The big question: after Governor Snyder says he'll sign Right to Work... what happens next?
What a week it was.
Shouting and chanting filled the halls and rotunda of the State Capitol building on Thursday as Right to Work bills made their way into the state House and Senate. And, more protests are likely this week as the Legislature will take what are likely the final votes to send this so-called “right to work”- or “freedom to work” bills as they’re known to some supporters and “right to work for less” if you’re on the union side – to the governor’s desk.
And Snyder will almost certainly sign them. This week, within the space of 72 hours, right-to-work went from “not on my agenda” to “on THE agenda” to Governor Snyder embracing the issue… even after months – years, really – of saying he didn’t want to take up such a divisive issue.
Here atIt’s Just Politics, we’re wondering if it’s about time that the phrase “not on my agenda” has to be retired. The Governor has used the “not on my agenda” phrase before – over the issue of repealing the motorcycle helmet law and domestic partner benefits – and, yet, when these issues actually reach his desk: he signs them.
So, the question this week is: what changed in the Governor’s mind? What made him give-in? Was it simply a matter of inevitability? Right-to-work had just kind of taken on a life of its own after voters knocked down Proposal Two and a lot of interest groups were arguing that that could be interpreted as a referendum on “right-to-work” by Michigan voters; some Republican lawmakers took it as a sign that now was the time to try and introduce the issue. Maybe the governor just had to make the best deal he could once it became clear he was getting a right-to-work bill no matter what.
It certainly makes his life less complicated vis a vis a potential Republican primary in 2014. But it does complicate his general election prospects when this will almost certainly be used against him.
And we know once the governor signs the bill, that’s not the end of it. The supporters of right-to-work will go from offense to defense. Although, supporters of Right to Work have certainly taken one critical preemptive step: putting a million dollar appropriation in the bill, making it referendum-proof; immune to voter rejection. As we’ve talked about before on It’s Just Politics, spending bills cannot be overturned in a voter referendum. It’s how Republicans protected the repeal of the item pricing law, tax overhaul bills and the pension tax. In fact, the only controversial legislation, really, that wasn’t referendum-proofed was the emergency manager law… and we saw what happened to that.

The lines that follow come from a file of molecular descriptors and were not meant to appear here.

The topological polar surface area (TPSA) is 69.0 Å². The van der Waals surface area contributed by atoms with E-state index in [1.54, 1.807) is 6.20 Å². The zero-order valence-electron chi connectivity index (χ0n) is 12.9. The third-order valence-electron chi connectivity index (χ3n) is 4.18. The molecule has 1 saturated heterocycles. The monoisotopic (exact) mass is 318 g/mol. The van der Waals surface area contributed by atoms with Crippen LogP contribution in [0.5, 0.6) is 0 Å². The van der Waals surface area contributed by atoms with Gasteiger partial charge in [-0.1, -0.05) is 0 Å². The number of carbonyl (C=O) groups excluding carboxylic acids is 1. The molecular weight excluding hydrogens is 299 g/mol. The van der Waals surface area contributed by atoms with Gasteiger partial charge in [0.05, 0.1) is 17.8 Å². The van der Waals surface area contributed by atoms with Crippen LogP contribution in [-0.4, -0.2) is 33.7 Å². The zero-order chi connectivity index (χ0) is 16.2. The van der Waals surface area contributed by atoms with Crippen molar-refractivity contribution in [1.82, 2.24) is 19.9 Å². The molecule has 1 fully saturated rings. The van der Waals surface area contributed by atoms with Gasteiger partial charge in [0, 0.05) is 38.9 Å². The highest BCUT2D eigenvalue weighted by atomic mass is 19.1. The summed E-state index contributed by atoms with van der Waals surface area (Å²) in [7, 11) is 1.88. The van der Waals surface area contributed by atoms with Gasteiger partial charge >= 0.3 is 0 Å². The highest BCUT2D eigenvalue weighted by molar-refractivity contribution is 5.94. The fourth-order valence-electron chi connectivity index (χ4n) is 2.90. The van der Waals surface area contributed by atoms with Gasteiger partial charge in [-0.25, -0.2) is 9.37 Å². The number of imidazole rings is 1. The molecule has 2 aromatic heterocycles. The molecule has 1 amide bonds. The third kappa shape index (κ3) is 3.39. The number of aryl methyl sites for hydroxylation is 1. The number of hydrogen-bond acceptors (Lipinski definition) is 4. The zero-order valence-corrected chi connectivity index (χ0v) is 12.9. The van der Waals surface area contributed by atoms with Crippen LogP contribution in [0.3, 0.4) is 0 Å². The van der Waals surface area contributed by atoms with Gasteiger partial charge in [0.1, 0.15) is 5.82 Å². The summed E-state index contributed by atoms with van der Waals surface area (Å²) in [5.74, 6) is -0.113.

But unions and Democrats have other options. There’s talk of trying to recall some Republicans, like the Michigan Education Association did last year with state Representative Paul Scott. That also potentially improves the Democrats’ chances of taking over the House, the Senate, or both in 2014. But recalls have a pretty spotty record of success (unless you’re the lawmaker trying to keep your seat, that is).
There’s also talk of more ballot questions. Opponents can’t put a referendum on the ballot, like they did with the emergency manager law. But they can run a petition drive for a voter-initiated law, one that would replace the right-to-work law. They could make another run at a constitutional amendment. Not like Proposal Two, which was widely seen as an overreach, too sweeping. Proposal Two would have repealed or threatened something like 170 laws, including some child safety laws, and that was used effectively very effectively against Prop 2. But what would happen if they drafted a simple, clean amendment – a sentence or two? Something that’s a lot more easily explained and defended (because it’s harder to get a “yes” vote on a ballot question than a “no” vote).
No matter what, it’s a very pretty safe bet that "right-to-work" is going to be hanging around for a couple of years. The first fight of the 2013-2014 election cycle is taking place right now before our eyes.